In the past two months, between Wood Week and a trip I took through the Artisan Development Program at North House Folk School, I was able to spend time with some notable woodworkers and learn not only technical skills, but also new approaches to woodworking.
In February I was in Jonesborough, Tenn., working with chairmaker Curtis Buchanan. He guided me on making his design for the democratic armchair as he tested out new plans for a settee version. The democratic armchair is a simple Windsor chair that we predominantly used hand tools to make. Its name is a nod to the late Bill Coperthwaite, an academic who coined the term “democratic tools.” Despite having a PHD from Harvard, Coperthwaite believed in living simply and spent a lot of his life studying nomadic tool use. He was opposed to overly complicated or hyper specific tools that lessened people’s agency to build or create things, or tools that would “tie you to a workbench.” With Buchanan’s chair, he emphasized that you can do much of the shaping with just a drawknife—he really tries to use the smallest amount of the simplest, cheapest tools possible. I was drawn to making the chair because Buchanan does a remarkable job of combining curves and facets with great resolution where they meet. The seat and arms are quite sculptural, while the other pieces—the spindles, legs, stretchers, and posts—are all octagonal, with subtle arcs and tapers. It was a valuable experience to work with Buchanan and I’m extremely grateful for it; finding someone to work with one-on-one like that is rare, especially someone as accomplished as him.
Chairmaking has always been something that I found equally interesting as it is daunting. Learning certain technical aspects of each process was great, but one thing that really stuck with me was more about general approach and practice. When we were working on the arms, Buchanan brought up how he approached making his chairs. He said that he tries to avoid thinking of the pieces as things that he needs to get done. Instead, he tries to focus on each individual cut. Sure, he had to keep track of how many spindles he had left to make, but instead of rushing through each one, he would try and block out how many he had left, or what time it was, and try to be very intentional with each pull of his drawknife—each cut as important as each piece. Using this approach has kept me centered and lets me achieve a better focus on my work.
Wood Week just wrapped up at North House and as a part of that, I assisted with Kenneth Kortemier’s class on tramp art. Kortemier is a longtime friend and mentor of mine, and was an instructor at the Carpenter’s Boat Shop, a wooden boat shop in Maine, where I got my first introduction to woodworking in 2011. Tramp art is a bit of a misnomer, but it is an American folk art that started around the Great Depression, fading out of practice in the 1970s. It was predominantly found in areas with high immigrant populations from northern Europe, so it can pop up quite regularly at flea markets and estate sales in the Midwest. There are two major forms, one is a type of notching on the edges of thinly cut stock, that then gets layers on top of each other. The layers get reduced in size equal to the thickness of the material, which gives it a pyramid effect. The stock was typically made from discarded cigar boxes, which were quite common during the Civil War and onwards. The forms borrow heavily from Finnish-style birch boxes, of which Kortemier brought an example of that was made by his Finnish grandfather. Tramp art was made predominantly by the proletariat with what was in cheap (or free) abundance around them. Birch trees/bark, which would have been plentiful in rural Scandinavia, were replaced by cigar boxes and fruit crates of American cities. Most of the time, people used this technique to decorate other cigar boxes and they were often used to house personal treasures, or use as sewing boxes.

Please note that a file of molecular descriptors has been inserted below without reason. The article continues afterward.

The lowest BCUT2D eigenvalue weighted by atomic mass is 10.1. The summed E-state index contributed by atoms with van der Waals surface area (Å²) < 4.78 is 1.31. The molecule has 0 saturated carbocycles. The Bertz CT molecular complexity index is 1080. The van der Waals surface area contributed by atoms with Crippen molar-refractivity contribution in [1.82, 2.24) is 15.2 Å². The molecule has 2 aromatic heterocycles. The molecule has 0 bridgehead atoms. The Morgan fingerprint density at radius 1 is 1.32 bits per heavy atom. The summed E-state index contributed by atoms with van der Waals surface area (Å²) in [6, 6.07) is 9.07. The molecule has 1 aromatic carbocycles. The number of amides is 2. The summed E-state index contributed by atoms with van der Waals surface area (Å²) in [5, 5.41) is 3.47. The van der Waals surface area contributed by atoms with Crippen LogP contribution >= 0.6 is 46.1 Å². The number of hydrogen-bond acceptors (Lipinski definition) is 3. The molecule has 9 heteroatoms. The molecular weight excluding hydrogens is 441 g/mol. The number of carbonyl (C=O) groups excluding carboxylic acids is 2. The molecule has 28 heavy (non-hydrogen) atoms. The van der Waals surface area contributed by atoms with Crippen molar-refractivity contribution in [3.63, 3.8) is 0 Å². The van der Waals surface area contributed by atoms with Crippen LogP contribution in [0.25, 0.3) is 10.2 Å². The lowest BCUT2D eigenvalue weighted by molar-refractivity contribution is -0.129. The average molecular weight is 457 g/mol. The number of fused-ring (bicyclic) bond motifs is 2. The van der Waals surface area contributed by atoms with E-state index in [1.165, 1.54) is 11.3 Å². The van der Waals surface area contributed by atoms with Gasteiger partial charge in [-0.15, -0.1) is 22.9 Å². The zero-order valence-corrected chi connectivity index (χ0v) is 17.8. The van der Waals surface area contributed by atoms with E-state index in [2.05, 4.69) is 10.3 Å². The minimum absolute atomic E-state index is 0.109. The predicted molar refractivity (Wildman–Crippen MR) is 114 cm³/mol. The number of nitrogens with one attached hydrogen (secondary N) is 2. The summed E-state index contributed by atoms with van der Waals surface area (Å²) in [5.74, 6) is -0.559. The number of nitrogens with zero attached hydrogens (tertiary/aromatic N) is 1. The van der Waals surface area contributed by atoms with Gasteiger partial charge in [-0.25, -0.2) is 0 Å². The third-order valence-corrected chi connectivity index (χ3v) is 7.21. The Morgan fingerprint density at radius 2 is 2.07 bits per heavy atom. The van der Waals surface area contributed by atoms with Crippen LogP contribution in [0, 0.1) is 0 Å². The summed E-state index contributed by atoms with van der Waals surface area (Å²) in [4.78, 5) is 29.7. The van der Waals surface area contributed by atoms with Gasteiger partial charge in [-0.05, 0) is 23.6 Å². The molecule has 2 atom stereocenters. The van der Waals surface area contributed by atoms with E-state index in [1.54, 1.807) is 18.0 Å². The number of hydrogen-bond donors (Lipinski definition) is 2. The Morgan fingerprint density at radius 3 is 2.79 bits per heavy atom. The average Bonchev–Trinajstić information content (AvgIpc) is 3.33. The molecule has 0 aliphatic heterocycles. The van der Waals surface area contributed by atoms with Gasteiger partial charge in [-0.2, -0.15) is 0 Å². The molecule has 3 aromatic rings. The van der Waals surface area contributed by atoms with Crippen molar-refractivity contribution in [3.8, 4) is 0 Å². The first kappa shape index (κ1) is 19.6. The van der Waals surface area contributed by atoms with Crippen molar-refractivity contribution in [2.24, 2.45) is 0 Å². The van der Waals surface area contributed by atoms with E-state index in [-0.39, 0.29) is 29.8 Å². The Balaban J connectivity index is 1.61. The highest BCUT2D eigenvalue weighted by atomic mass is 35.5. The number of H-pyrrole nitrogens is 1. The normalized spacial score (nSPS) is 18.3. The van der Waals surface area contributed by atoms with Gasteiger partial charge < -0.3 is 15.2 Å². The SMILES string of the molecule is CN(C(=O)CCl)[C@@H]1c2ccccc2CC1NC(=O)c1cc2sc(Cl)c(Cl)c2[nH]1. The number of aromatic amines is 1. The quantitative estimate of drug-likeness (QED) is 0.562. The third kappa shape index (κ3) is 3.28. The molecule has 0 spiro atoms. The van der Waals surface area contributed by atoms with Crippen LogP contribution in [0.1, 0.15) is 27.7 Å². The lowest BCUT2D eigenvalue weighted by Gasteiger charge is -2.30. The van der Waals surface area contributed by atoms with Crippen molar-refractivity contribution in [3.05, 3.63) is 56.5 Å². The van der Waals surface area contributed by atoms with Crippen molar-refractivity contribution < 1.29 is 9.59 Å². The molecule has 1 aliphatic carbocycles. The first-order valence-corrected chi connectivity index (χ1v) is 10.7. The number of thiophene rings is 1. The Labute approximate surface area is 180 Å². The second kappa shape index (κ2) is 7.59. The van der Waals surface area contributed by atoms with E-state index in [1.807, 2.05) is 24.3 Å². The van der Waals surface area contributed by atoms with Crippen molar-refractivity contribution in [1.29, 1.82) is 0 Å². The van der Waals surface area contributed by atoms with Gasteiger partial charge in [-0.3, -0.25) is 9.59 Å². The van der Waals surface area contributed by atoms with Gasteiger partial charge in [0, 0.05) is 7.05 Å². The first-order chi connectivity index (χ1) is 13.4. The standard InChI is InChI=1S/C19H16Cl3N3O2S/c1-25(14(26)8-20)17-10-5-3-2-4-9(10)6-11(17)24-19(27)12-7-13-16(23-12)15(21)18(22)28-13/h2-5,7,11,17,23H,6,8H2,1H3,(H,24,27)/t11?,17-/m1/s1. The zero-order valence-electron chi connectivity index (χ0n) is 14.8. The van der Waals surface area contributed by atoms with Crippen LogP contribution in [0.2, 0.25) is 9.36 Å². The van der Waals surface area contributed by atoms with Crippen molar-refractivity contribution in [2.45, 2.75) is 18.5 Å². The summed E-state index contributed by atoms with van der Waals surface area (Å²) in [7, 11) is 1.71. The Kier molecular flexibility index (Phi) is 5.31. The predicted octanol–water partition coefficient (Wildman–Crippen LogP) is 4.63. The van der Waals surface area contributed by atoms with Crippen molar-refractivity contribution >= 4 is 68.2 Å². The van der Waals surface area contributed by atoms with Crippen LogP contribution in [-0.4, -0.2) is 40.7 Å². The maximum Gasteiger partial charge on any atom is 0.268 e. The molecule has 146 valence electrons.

In Kortemier’s class, next to a diagram he had on the chalkboard, he had written, “Each cut as its own cut.” The cuts themselves are quite easy to do; just a series of small notched 45-degree cuts on the edge. The challenge is similar to knitting—first you work on a row, then as those rows stack up, they may form a sleeve, then another sleeve, and by the end of your project you have a sweater. I found the approach similar to Buchanan’s, being very intentional and focused on each smaller, simple movement and having that all add up into a complex final product.
Later at Wood Week, during a presentation by Barn Carder, he asked everyone about their craft practice. Kortemier elaborated about his technique and approach, saying that he had adapted it from his yoga practice. That when he’s in his shop or working on a project, he is also trying to break each process down into its simplest, smallest steps so he can put more intention into each one of them. It is an interesting idea, because I think a lot of people assume that once you master something, when it becomes rote, that it’s no longer a challenge; that you can go into “auto-pilot.” But one thing Buchanan emphasized was that after 40 years of making chairs, they still challenge him, and that’s why he’s been able to do it for so long. If there wasn’t a challenge, it would be mindless, tedious and something you dread. I find this similar to fishing. If you are zoning out and daydreaming, you’re probably going to miss bites. I think there is a specific place you need to enter in your mind where you are completely present in the moment of what you are doing, while also letting your tools become an extension of your hands, letting your experience guide you.
By Nate White